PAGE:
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Beaches Be Trippin': Five Texas Coast Spots Worth the Drive

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Astrology: ARIES (March 21-April 19): In the coming weeks it will be important for you to bestow blessings and disseminate gifts and dole out helpful... By Rob Brezsny 8/27/2014
Savage Love: Working Out the Kinks

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Best Hookah Bar

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Primal Screen

Lena Dunham strikes again

Photo: Courtesy photo, License: N/A

Courtesy photo


“For two minutes there I felt worth something. Like I was doing something — something real. And I was alive. It felt good to feel alive for once, and not just dead and plastic and numb.”

Enemies of the dead and plastic and numb would be well advised to tune in to Enlightened.

Continuum (7pm Mon, Syfy)
A beautiful cop arrives from the future with a skintight gold jumpsuit and an arsenal of cool hologram weapons. Keira Cameron (Rachel Nichols) is accidentally swept back to 2012 while pursuing terrorists, a few of whom are swept back with her. In this new fantasy series (imported from Canada), Keira must tangle with them while negotiating an unfamiliar world.

The pilot is fascinating in the early scenes set in the future. Unfortunately, it soon turns routine as Keira hooks up with a detective (Victor Webster) and a teenage computer genius (Erik Knudsen) from the present. Cue familiar chase scenes and banter.

To be honest, though, I plan to keep watching. Continuum had me hooked at “a beautiful cop arrives from the future with a skintight gold jumpsuit and an arsenal of cool hologram weapons.”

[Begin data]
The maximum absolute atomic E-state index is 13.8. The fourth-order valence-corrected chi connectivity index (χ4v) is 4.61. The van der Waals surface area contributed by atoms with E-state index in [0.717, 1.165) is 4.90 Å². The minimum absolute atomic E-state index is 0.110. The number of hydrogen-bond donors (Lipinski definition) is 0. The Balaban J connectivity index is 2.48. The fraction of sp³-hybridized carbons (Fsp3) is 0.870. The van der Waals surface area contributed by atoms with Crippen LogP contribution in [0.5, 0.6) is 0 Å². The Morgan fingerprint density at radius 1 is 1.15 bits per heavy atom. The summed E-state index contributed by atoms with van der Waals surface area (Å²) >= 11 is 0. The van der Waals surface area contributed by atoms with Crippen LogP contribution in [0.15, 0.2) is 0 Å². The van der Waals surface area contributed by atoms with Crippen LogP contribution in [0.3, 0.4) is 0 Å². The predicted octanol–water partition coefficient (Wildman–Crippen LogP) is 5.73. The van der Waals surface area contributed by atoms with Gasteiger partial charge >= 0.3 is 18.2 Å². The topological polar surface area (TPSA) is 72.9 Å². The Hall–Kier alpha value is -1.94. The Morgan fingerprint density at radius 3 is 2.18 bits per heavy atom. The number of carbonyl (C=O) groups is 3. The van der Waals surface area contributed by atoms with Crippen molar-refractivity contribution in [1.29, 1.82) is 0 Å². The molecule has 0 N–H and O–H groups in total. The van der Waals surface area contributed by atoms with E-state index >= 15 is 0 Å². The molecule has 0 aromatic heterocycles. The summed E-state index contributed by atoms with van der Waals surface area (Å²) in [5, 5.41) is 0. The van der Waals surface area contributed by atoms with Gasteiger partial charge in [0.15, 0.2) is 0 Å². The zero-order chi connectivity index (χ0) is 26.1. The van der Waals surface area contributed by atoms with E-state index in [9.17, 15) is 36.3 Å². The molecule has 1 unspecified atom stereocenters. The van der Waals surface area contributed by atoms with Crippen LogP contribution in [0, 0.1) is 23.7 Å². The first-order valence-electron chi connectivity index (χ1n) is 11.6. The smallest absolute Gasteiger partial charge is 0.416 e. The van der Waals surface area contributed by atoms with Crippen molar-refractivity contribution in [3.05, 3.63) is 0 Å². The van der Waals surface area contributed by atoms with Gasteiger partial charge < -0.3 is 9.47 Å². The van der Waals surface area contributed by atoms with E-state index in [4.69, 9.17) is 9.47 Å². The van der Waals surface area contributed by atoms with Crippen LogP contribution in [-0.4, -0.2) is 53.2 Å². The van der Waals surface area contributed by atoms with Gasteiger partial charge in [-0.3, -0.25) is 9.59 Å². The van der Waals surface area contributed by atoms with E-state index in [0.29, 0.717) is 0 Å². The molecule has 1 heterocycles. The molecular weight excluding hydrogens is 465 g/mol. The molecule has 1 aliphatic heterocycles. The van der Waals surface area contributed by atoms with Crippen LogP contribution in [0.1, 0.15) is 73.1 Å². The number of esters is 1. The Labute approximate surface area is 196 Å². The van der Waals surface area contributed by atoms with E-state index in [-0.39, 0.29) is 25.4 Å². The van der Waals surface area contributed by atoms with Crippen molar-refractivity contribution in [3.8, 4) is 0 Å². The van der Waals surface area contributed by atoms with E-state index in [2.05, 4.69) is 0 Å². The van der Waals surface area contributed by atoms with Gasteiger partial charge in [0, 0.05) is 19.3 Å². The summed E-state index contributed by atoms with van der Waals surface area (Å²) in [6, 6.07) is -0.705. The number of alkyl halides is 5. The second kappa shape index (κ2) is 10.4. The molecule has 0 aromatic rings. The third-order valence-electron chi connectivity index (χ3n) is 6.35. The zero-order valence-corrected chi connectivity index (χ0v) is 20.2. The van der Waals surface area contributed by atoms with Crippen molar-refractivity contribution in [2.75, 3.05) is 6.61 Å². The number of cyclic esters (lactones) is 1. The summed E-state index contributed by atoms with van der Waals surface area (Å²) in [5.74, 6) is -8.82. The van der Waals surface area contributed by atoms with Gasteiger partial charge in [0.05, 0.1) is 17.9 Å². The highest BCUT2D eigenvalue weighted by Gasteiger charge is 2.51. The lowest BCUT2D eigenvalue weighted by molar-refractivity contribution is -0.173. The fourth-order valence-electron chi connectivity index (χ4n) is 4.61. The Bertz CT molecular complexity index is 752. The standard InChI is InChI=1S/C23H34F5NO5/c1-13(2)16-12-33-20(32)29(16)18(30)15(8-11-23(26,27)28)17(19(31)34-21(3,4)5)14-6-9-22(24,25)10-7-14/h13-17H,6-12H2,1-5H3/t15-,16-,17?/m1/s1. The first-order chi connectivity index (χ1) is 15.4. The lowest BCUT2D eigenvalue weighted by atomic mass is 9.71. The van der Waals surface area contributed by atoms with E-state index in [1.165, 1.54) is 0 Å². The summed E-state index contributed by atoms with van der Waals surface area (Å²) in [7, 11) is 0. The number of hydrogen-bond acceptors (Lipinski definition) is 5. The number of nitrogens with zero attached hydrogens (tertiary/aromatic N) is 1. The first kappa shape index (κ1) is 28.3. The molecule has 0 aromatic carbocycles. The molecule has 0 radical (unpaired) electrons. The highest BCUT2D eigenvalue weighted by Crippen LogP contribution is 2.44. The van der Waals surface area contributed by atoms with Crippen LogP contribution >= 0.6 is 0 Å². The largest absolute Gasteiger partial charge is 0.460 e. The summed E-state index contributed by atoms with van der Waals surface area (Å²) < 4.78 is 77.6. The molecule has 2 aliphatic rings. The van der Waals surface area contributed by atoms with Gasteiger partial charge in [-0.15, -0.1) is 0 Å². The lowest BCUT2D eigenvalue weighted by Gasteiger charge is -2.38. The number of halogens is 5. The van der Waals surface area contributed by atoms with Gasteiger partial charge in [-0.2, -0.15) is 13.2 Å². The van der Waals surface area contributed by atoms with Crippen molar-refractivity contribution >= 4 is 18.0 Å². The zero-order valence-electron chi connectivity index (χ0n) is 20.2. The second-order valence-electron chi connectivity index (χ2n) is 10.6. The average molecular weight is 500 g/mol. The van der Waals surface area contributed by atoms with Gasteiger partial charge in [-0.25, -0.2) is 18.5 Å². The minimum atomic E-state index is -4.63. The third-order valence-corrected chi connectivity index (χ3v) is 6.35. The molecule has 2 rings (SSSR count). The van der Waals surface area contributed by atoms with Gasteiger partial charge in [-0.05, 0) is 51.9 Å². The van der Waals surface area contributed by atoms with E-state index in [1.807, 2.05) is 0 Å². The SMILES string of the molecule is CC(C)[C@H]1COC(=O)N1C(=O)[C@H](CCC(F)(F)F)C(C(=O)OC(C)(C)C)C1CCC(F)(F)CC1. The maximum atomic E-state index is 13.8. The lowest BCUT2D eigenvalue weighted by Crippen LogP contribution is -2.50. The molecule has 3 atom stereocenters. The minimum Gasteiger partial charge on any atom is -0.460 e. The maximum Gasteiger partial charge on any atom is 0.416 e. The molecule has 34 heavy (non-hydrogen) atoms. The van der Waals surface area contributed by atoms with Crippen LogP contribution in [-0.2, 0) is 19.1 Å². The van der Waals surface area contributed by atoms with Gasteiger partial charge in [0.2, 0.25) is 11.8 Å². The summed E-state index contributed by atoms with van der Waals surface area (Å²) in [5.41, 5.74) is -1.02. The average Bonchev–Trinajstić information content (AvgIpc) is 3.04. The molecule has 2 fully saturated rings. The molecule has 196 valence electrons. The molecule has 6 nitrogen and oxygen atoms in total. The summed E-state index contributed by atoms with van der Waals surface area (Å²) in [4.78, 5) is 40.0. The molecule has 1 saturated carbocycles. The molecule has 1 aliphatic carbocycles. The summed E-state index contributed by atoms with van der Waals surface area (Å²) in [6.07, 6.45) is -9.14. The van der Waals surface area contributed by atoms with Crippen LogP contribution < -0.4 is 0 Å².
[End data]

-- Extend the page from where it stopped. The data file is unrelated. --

American Experience (8pm Tue, PBS)
If you missed last week’s premiere episode, you need to start watching The Abolitionists, a three-part documentary on the 19th century heroes who risked all to end slavery. This week, you will recoil from a U.S. government that recommitted itself to slavery with the Compromise of 1850. Then you will thrill to the abolitionists’ refusal to back down in the face of tremendous pressure.

William Lloyd Garrison, Harriet Beecher Stowe and John Brown play a part in the drama, but the episode revolves around the wondrous Frederick Douglass, the slave turned antislavery crusader. It would be foolish to try to paraphrase this most eloquent of Americans, so let me just quote his pre-Civil War rebuke to fellow reformers who advocated half measures:

“There is not a nation on earth guilty of practices more shocking and bloody than are the people of the United States at this very hour. It is not light that is needed, but fire. We need the storm, the whirlwind and the earthquake!”

As we all know, that’s exactly what was on the horizon.

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